This is flexible, right? When it comes down to it, this is how many lines? Nine lines? Some cases, you might be able to get it all in in nine lines. You might be able to do that, but don’t worry about that as much. Don’t worry about the length of it. Give it a shot, try it in your organization. Start short, and then build out to big. Start long, and then cut back and see how short you can go. Okay? Ry, how are you feeling about all that? I know we have some questions to answer here.
RY SCHWARTZ: Yeah, I’m going good. The only thing I want to add, a lot of clients are really starting to understand when I present it as a reason for longer copy, and I’ll use the jewelry example. If you were selling that jewelry one-on-one in a store, you wouldn’t say four words and then shut up. To be persuasive, to really coach someone into a decision does require fleshing things out. What these templates are based off of, and everything I create is based off of, is replicating what a one-on-one conversation might look like, but doing it at scale. Obviously, you don’t have the same adaptability as you would one-on-one, but to just use that as a reference. You wouldn’t sell a major decision with two words of copy.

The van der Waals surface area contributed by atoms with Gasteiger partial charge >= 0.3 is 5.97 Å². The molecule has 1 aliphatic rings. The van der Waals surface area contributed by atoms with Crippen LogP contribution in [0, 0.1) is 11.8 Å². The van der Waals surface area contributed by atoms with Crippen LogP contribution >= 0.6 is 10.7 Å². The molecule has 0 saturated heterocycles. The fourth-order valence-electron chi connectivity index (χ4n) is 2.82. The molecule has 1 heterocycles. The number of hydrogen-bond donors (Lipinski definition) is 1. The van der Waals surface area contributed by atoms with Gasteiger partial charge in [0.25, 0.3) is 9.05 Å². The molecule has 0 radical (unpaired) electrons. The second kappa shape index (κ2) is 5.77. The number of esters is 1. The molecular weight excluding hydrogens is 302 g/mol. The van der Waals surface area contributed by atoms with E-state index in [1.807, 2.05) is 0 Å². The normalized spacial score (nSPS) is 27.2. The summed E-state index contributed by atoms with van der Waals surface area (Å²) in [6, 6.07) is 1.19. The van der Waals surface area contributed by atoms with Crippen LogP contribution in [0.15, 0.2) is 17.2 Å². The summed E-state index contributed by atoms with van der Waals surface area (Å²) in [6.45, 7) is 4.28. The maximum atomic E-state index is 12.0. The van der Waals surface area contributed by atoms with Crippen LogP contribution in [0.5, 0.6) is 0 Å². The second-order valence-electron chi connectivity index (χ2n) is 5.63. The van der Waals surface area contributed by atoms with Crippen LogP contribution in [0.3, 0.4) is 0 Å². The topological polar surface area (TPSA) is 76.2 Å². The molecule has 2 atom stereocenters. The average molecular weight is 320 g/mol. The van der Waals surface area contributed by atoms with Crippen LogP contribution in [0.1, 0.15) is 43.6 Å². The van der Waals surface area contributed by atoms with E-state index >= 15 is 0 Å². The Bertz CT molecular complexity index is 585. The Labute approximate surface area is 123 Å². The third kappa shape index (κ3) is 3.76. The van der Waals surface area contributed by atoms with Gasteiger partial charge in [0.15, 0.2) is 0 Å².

JOANNA WIEBE: Exactly. Totally. Great to keep that in mind, and when your client pushes back or your company pushes back, use that same example that Ry just used, absolutely. Marina said, “What would be a good subject line for this type of email?” The subject line we used was, “K I’m worried”. Awesome open rates. That’s some awesome open rates for a lot of reasons. One of those is they want to see you fail, right? There’s that morbid curiosity around … Sorry, I’m getting a phone call. Around, uh-oh, what went wrong for her? Right? It’s that weird … They don’t want to see you fail but they’re like, oh, what went wrong there? Let’s see. So that was what we used: “K, I’m worried.”
Awesome, okay. So before we take all these questions, I mentioned this last week and I do want to get into it very quickly, because it’s already opened. We opened up our doors this morning to 10x Emails Mastery, which includes a couple things that I want to share with you now, and then we’ve take questions. Just going to fly through this. People are already signing up for this. Email went out about 15 minutes ago. 10x Emails Mastery. If you like what you learned today with those templates and you like the walkthrough, you like not guessing at emails and having some guidance as you write email after email, we’d love you to join. 10x Emails Mastery, which is only open until this Friday.